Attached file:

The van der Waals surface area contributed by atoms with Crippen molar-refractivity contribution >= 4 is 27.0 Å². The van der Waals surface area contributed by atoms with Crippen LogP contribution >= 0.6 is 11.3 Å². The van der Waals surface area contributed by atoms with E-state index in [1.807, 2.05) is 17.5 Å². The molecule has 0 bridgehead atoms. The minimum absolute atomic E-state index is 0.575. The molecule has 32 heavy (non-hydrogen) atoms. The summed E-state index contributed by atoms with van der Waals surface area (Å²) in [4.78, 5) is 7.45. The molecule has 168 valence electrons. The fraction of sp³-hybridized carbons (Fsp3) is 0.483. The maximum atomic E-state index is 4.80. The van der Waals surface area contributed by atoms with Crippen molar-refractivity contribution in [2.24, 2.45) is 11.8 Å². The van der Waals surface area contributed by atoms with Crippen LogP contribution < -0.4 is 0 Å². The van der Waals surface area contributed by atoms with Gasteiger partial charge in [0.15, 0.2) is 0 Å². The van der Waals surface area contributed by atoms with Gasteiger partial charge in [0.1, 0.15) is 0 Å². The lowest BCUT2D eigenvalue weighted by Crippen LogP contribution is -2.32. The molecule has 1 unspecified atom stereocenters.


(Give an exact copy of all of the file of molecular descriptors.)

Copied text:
The van der Waals surface area contributed by atoms with Crippen molar-refractivity contribution >= 4 is 27.0 Å². The van der Waals surface area contributed by atoms with Crippen LogP contribution >= 0.6 is 11.3 Å². The van der Waals surface area contributed by atoms with E-state index in [1.807, 2.05) is 17.5 Å². The molecule has 0 bridgehead atoms. The minimum absolute atomic E-state index is 0.575. The molecule has 32 heavy (non-hydrogen) atoms. The summed E-state index contributed by atoms with van der Waals surface area (Å²) in [4.78, 5) is 7.45. The molecule has 168 valence electrons. The fraction of sp³-hybridized carbons (Fsp3) is 0.483. The maximum atomic E-state index is 4.80. The van der Waals surface area contributed by atoms with Crippen molar-refractivity contribution in [2.24, 2.45) is 11.8 Å². The van der Waals surface area contributed by atoms with Crippen LogP contribution < -0.4 is 0 Å². The van der Waals surface area contributed by atoms with Gasteiger partial charge in [0.15, 0.2) is 0 Å². The van der Waals surface area contributed by atoms with Gasteiger partial charge in [0.1, 0.15) is 0 Å². The lowest BCUT2D eigenvalue weighted by Crippen LogP contribution is -2.32. The molecule has 1 unspecified atom stereocenters.